Are Vaccines Tested on Patients in “Third Countries” and Which Countries are Involved in COVID-19 Vaccination?

17 June, 2020

On June 11, Nino Ratishvili, host of Obieqtivi TV’s Gamis Studia (Night Studio) program, and Tina Topuria, a homeopath invited to the program, spoke about COVID-19 vaccination. Nino Ratishvili claimed that the existence of a vaccination summit may become a signal for making vaccination mandatory in “the third countries” as well as for launching experiments in Georgia. Tina Topuria noted that a coronavirus vaccine will be tested on black people first and then on white people in the third countries, including Georgia and Ukraine.

The narratives voiced on Obieqtivi TV about mandatory COVID-19 vaccination are manipulative and aim at sowing fear as if Georgia will be used as a proving ground for testing the vaccine and vaccination will not be voluntary for citizens. In fact, volunteers from 102 countries are involved in COVID-19 vaccine trials, whereas there are no regulations on mandatory vaccination amid clinical trials. 

  • Global Vaccine Summit has nothing in common with mandatory vaccination

The Global Vaccine Summit 2020, hosted by UK Prime Minister Boris Johnson, was held on June 4. Representatives from 52 countries, including Georgia, participated in the Summit. Nino Ratishvili artificially links the Summit to the issue of mandatory vaccination, especially as the participants did not even raise the issue. The Summit focused not only on coronavirus vaccines, but also on allocating funds to GAVI, the Vaccine Alliance, for the next five years to immunize 300 million more children in lower-income countries against diseases like measles, polio and diphtheria by the end of 2025. The UK remains the Vaccine Alliance’s largest donor, pledging the equivalent of £330 million per year over the next five years. Other top donors include the Bill and Melinda Gates Foundation, Norway, Germany and the United States. Eight countries made their first ever pledge to GAVI, including Bhutan, Burkina Faso, Cameroon, Finland, Greece, New Zealand, Portugal and Uganda.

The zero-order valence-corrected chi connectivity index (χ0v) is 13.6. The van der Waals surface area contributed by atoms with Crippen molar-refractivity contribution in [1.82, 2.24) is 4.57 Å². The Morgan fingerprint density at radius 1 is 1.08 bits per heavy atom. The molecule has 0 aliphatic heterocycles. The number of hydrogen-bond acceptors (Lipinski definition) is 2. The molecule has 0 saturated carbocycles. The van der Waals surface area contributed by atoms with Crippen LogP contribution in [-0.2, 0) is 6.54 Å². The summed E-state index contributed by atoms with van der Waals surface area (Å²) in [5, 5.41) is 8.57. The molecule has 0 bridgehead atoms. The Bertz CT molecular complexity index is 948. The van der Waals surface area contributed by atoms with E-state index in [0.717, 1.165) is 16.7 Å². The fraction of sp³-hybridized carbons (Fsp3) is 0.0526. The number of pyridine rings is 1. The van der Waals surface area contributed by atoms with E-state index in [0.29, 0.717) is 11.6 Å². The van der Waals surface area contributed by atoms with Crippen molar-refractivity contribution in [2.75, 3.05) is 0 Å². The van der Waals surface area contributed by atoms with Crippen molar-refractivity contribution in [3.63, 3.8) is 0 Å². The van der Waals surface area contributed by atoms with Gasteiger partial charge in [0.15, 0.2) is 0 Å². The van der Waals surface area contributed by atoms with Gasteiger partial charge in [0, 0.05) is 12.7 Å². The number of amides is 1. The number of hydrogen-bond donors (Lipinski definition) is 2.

• Participation in vaccine trials is voluntary and it is underway throughout the world

Any claims as if coronavirus vaccines are being tested on patients in the third countries and have a mandatory nature are absolutely groundless. At present, coronavirus vaccines are undergoing clinical trials and over 28,000 volunteers from 102 countries are involved. Registration of volunteers is actively underway just in the developed countries; for example, the United States plans a massive testing effort involving between 100,000 and 150,000 volunteers. Vaccines will be tested in health care workers and communities. Washington, D.C, which has not reached the peak of its outbreak, is one likely test site.

Thus, participation in clinical trials of COVID-19 vaccines is voluntary. As already mentioned above, the vaccine is undergoing clinical trials not in specific “third countries,” but in various developed countries throughout the world, including the United States, Canada and Great Britain. Upon the WHO directives, clinics inform the volunteers about the risks they may face. They give them time to think over their decisions and involve them in clinical trials only after receiving written consents from them. Furthermore, patients can withdraw from trials at any moment. Besides covering volunteers’ travel and medical expenses, clinics also transfer fees to them, the amount of which differs by countries. 

  • There are no regulations and practice regarding mandatory COVID-19 vaccination 

At present, there is no coronavirus vaccine that has undergone all stages of clinical trials; therefore, any claims about its mandatory nature are untimely. In this view, various countries have different practices. For example, vaccines are not mandatory in UK. Thus, considering current regulations, there are no well-grounded doubts that COVID-19 vaccine may become mandatory. Some European countries carry out mandatory immunization against measles, rubella, mumps, tetanus, etc. But a number of states have not made any decision on COVID-19 vaccines so far. The governments of Canada and Germany have stated that fake news is spread regarding mandatory vaccination, though no such regulation exists so far.
As for Georgia, it is unknown what the government will decide in the future. Government officials have yet to make official statements on the issue. Bidzina Kulumbegov, medical doctor at Center of Allergy and Immunology, clarifies that COVID-19 vaccination will be voluntary

Along with other conspiracy theories about COVID-19, various actors promote an opinion that vaccination contains serious risks. The Myth Detector wrote about this issue in its earlier publication. Georgian clerics, who are among the authors of conspiracy theories, claimed that “a vaccine is a satanic plot and it aims at subduing people.” Facebook page “თავისუფალი სული” (Free Spirit) was among the sources and its post about coronavirus vaccines had about 2,000 shares. Speaking about the vaccine, which has yet to be developed, the page claimed that along with subduing people, it would cause male infertility and impotence. 

Prepared by Maiko Ratiani